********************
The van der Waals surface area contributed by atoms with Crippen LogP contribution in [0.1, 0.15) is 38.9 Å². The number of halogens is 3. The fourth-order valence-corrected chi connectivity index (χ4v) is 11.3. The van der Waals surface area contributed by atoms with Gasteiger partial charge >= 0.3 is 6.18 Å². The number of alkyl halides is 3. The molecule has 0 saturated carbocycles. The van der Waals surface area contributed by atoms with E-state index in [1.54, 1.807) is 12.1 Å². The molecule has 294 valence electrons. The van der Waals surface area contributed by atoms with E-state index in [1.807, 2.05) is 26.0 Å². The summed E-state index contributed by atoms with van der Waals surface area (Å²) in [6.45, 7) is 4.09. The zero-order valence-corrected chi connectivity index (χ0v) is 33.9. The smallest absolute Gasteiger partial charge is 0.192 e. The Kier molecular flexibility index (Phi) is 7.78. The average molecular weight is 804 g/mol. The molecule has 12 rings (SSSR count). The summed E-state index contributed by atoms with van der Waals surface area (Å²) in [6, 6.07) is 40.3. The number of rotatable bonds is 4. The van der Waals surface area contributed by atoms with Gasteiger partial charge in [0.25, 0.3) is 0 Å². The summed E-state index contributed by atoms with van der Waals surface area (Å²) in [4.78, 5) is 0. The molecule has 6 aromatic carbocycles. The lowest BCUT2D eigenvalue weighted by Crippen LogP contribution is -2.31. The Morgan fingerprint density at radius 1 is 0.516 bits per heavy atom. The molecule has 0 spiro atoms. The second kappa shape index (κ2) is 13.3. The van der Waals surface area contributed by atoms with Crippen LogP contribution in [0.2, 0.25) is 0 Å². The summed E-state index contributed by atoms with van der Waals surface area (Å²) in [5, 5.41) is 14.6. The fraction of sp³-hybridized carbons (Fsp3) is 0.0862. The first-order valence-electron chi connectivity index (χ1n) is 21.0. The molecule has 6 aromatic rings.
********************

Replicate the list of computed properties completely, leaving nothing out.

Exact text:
The van der Waals surface area contributed by atoms with Crippen LogP contribution in [0.1, 0.15) is 38.9 Å². The number of halogens is 3. The fourth-order valence-corrected chi connectivity index (χ4v) is 11.3. The van der Waals surface area contributed by atoms with Gasteiger partial charge >= 0.3 is 6.18 Å². The number of alkyl halides is 3. The molecule has 0 saturated carbocycles. The van der Waals surface area contributed by atoms with E-state index in [1.54, 1.807) is 12.1 Å². The molecule has 294 valence electrons. The van der Waals surface area contributed by atoms with E-state index in [1.807, 2.05) is 26.0 Å². The summed E-state index contributed by atoms with van der Waals surface area (Å²) in [6.45, 7) is 4.09. The zero-order valence-corrected chi connectivity index (χ0v) is 33.9. The smallest absolute Gasteiger partial charge is 0.192 e. The Kier molecular flexibility index (Phi) is 7.78. The average molecular weight is 804 g/mol. The molecule has 12 rings (SSSR count). The summed E-state index contributed by atoms with van der Waals surface area (Å²) in [6, 6.07) is 40.3. The number of rotatable bonds is 4. The van der Waals surface area contributed by atoms with Gasteiger partial charge in [0.25, 0.3) is 0 Å². The summed E-state index contributed by atoms with van der Waals surface area (Å²) in [4.78, 5) is 0. The molecule has 6 aromatic carbocycles. The lowest BCUT2D eigenvalue weighted by Crippen LogP contribution is -2.31. The Morgan fingerprint density at radius 1 is 0.516 bits per heavy atom. The molecule has 0 spiro atoms. The second kappa shape index (κ2) is 13.3. The van der Waals surface area contributed by atoms with Crippen LogP contribution in [0.2, 0.25) is 0 Å². The summed E-state index contributed by atoms with van der Waals surface area (Å²) in [5, 5.41) is 14.6. The fraction of sp³-hybridized carbons (Fsp3) is 0.0862. The first-order valence-electron chi connectivity index (χ1n) is 21.0. The molecule has 6 aromatic rings.